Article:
Scotland politics

Easyjet will increase Scottish flights if duty cut plan goes ahead

Easyjet plane Image copyright PA
Image caption Easyjet has been responding to a consultation on changes to air passenger duty

Airline EasyJet said it expected to increase flights to and from Scotland by about 30% if cuts to air passenger duty go ahead.

The budget carrier believed that would lead to passenger numbers going from 5.5 million to seven million each year.

Easyjet's statement is in response to the Scottish government's 12-week consultation into its plans to reduce the tax by 50%.

Not everyone has responded positively, including opposition parties.

The Scottish Greens, Scottish Labour and the Scottish Lib Dems have voiced objections.

Air passenger duty rates currently range between £13 and £146, depending on the distance of the flight and the class of seat.

The Scottish government confirmed in its most recent Programme for Government that it intended to reduce APD in Scotland by 50% between April 2018 and 2021.

Control of the tax will be devolved to Holyrood when the Scotland Bill becomes law.

The consultation will seek a range of views, including on issues such as;

  • how the reduction should be structured
  • how the tax should be operated to help boost Scotland's international connectivity and economic competitiveness
  • and what environmental issues should be considered.

Sophie Dekkers, Easyjet's UK director said: "We strongly welcome the Scottish government's commitment to halve the tax for passengers.

"They have rightly recognised that cutting the tax will boost tourism, investment and business activity in Scotland. Research by PwC has shown that abolishing APD would have a positive effect on jobs and growth, as well as public finances in the longer term."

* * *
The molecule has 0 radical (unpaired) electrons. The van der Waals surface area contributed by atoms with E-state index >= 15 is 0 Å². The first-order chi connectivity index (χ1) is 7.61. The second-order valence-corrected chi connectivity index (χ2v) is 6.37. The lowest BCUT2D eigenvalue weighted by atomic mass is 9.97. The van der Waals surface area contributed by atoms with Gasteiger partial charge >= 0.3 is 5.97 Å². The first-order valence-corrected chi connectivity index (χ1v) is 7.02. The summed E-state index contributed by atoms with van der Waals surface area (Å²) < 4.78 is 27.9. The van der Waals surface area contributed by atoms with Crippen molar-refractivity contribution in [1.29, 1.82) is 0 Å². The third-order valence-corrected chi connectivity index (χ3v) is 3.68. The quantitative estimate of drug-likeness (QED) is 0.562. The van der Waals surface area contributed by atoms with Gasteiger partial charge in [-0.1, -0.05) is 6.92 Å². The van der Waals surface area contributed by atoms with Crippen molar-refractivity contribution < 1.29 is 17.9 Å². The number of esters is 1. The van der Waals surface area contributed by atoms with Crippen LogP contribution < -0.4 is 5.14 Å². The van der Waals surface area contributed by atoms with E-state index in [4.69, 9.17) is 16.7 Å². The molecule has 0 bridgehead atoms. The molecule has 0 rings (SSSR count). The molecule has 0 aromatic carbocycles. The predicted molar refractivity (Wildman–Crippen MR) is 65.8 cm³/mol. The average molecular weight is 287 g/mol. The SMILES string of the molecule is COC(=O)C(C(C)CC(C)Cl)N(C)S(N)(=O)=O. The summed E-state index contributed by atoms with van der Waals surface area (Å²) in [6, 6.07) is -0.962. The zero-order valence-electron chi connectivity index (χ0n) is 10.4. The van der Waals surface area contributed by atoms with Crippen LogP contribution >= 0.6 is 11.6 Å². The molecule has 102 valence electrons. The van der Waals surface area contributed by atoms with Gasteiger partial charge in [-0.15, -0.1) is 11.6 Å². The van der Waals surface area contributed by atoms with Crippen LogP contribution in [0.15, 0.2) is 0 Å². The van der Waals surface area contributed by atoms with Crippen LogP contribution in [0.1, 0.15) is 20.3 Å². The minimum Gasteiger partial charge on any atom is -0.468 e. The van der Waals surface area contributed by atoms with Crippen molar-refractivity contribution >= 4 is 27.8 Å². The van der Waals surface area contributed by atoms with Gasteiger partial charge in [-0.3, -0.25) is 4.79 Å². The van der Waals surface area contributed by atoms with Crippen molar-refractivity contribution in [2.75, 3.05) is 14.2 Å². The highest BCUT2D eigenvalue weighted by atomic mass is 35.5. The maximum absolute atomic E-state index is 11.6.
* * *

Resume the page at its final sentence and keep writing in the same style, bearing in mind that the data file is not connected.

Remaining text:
But she urged the government to make the "full" 50% cut in 2018 so that the benefits for Scotland "are felt as quickly as possible".


What is Air Passenger Duty?

Image copyright Thinkstock
  • Air passenger duty is charged on all passenger flights from UK airports
  • The rate of tax varies according to where the passenger is going, and the class of travel
  • It was introduced in 1994, and was originally just £5 per person for short-haul flights, and £10 elsewhere
  • The tax has been increased by successive UK governments, and brings in about £3bn a year
  • From 1 April of this year, flights of 2,000 miles or less will see APD charged at £13 for passengers in economy class seats, and £26 for all other classes
  • For flights of more than 2,000 miles, the rate will be £73 for economy class, and £146 for any other class
  • A higher rate - payable for aircraft weighing more than 20 tonnes but equipped to carry fewer than 19 passengers - will be charged at £78 for the lowest class of seats and £438 for all others
  • No APD is charged for direct long-haul flights from Northern Ireland, or for flights from airports in the Scottish Highlands and Islands
  • Air passenger duty for children aged over 12 and under 16 on economy flights was abolished from 1 March
  • It was abolished for under 12s on economy flights last year

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